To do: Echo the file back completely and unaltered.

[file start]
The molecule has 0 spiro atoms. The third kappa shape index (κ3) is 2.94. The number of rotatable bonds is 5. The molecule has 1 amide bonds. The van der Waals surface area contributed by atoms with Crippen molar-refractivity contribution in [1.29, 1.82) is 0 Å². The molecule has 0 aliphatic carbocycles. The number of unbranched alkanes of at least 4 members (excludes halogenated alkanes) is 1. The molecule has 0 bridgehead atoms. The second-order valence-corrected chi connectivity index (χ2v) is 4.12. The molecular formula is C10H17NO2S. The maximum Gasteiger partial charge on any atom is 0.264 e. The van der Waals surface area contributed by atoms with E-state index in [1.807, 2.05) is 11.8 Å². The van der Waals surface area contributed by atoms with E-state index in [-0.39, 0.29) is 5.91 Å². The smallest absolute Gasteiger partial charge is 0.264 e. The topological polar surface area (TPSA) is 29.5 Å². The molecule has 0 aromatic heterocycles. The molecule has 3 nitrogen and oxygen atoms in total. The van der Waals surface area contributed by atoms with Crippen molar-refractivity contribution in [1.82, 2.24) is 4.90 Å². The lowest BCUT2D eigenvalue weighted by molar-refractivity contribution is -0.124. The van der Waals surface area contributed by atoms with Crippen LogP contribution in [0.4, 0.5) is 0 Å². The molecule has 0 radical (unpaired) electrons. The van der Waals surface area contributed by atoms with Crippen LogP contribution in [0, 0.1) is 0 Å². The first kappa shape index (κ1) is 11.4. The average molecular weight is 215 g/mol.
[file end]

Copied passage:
The molecule has 0 spiro atoms. The third kappa shape index (κ3) is 2.94. The number of rotatable bonds is 5. The molecule has 1 amide bonds. The van der Waals surface area contributed by atoms with Crippen molar-refractivity contribution in [1.29, 1.82) is 0 Å². The molecule has 0 aliphatic carbocycles. The number of unbranched alkanes of at least 4 members (excludes halogenated alkanes) is 1. The molecule has 0 bridgehead atoms. The second-order valence-corrected chi connectivity index (χ2v) is 4.12. The molecular formula is C10H17NO2S. The maximum Gasteiger partial charge on any atom is 0.264 e. The van der Waals surface area contributed by atoms with E-state index in [1.807, 2.05) is 11.8 Å². The van der Waals surface area contributed by atoms with E-state index in [-0.39, 0.29) is 5.91 Å². The smallest absolute Gasteiger partial charge is 0.264 e. The topological polar surface area (TPSA) is 29.5 Å². The molecule has 0 aromatic heterocycles. The molecule has 3 nitrogen and oxygen atoms in total. The van der Waals surface area contributed by atoms with Crippen molar-refractivity contribution in [1.82, 2.24) is 4.90 Å². The lowest BCUT2D eigenvalue weighted by molar-refractivity contribution is -0.124. The van der Waals surface area contributed by atoms with Crippen LogP contribution in [0.4, 0.5) is 0 Å². The molecule has 0 radical (unpaired) electrons. The van der Waals surface area contributed by atoms with Crippen LogP contribution in [0, 0.1) is 0 Å². The first kappa shape index (κ1) is 11.4. The average molecular weight is 215 g/mol.